A recent New York Times article, “How Companies Learned to Stop Fearing Trump’s Twitter Wrath,” caught my attention. When the President first took office, his tweets were heard around the world and definitely in the markets. Today? Not so much. As noted by the author, Alan Rappeport, when GM was the latest (as of this writing at least) company to be called out by the President, the company’s reaction was much more muted compared to companies called our earlier in his administration.
Naturally, given my profession, I put on my counselor hat and asked a few questions:
-Were there significant differences in the tone or topic of the tweets? As noted in the article, not really. Comparing Ford and GM, both involved manufacturing in the Midwest and unsolicited operational advice.
-Has the President’s reach changed? Yes, but it has increased, from 20.4 million when he inaugurated to 59.4 million today.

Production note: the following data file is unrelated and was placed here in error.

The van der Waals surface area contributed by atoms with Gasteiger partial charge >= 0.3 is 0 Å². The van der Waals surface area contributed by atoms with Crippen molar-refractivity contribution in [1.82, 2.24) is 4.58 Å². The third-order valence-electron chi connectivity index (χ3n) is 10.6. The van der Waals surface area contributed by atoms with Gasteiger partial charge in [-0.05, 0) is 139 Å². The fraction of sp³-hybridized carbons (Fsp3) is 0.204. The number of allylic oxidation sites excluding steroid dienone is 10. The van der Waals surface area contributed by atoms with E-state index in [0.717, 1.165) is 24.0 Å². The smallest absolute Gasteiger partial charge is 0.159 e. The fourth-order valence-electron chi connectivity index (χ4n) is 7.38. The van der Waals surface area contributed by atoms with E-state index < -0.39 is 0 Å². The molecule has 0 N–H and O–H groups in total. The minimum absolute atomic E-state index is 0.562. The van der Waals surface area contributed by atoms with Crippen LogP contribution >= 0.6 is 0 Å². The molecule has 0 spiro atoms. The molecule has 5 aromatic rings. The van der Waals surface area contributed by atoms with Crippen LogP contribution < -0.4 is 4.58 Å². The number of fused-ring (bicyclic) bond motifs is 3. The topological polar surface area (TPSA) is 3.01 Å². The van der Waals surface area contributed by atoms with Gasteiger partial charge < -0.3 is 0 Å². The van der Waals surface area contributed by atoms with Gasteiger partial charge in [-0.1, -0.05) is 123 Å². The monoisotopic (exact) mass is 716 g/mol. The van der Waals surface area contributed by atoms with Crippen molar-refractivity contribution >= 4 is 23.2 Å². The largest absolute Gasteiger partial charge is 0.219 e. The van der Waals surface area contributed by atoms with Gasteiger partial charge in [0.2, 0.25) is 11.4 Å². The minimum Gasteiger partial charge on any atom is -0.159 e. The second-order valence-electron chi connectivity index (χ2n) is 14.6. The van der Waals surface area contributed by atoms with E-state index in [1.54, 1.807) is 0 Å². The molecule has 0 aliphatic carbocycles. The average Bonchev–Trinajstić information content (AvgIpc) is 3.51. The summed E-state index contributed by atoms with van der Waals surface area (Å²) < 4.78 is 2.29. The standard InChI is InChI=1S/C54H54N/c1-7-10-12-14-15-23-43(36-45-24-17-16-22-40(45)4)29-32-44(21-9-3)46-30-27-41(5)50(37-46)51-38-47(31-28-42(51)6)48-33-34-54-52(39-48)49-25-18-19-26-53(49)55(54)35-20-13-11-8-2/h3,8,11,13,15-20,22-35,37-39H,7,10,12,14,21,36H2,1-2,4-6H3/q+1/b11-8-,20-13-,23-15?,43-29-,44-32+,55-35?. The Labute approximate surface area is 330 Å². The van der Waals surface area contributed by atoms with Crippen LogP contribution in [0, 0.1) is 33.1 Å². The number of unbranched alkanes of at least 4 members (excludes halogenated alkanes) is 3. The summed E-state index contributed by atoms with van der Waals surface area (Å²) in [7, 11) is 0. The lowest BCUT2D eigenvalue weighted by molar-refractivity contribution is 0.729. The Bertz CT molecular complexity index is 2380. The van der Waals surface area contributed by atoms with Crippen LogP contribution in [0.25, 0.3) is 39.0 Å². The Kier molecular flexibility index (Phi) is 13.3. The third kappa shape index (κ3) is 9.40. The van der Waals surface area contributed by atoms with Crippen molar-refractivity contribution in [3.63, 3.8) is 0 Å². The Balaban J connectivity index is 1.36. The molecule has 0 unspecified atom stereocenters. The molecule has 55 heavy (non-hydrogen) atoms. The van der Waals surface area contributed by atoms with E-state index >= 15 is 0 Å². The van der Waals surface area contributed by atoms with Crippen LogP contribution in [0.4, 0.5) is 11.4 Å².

-Do the companies have different stakeholders? No, again, using GM and Ford as examples, both are publicly traded, well-known, respected automotive brands.
The difference is that the influence and impact of the President’s words has changed. Much like the little boy in the story, when you cry wolf over and over again, people begin to tune out, even if you are the President of the United States.
So, what does this mean to those of us who have a much less impressive business card? My advice:
-Be thoughtful when you make bold statements. Use them wisely and with care.
-Choose your medium. From face-to-face to Twitter, there is a role for everything, but it can change the impact of your message. Would GM have responded differently if President Trump had privately and personally reached out to Mary Barra rather than sharing his concerns on Twitter as well? The decision may not have changed, but the response may have been different.
-When responding, consider the previous experiences, but make sure to adapt your response to the immediate situation.
-And most importantly, always keep things in perspective. As some animal lovers in Estonia found out, wolves and dogs sometimes look alike.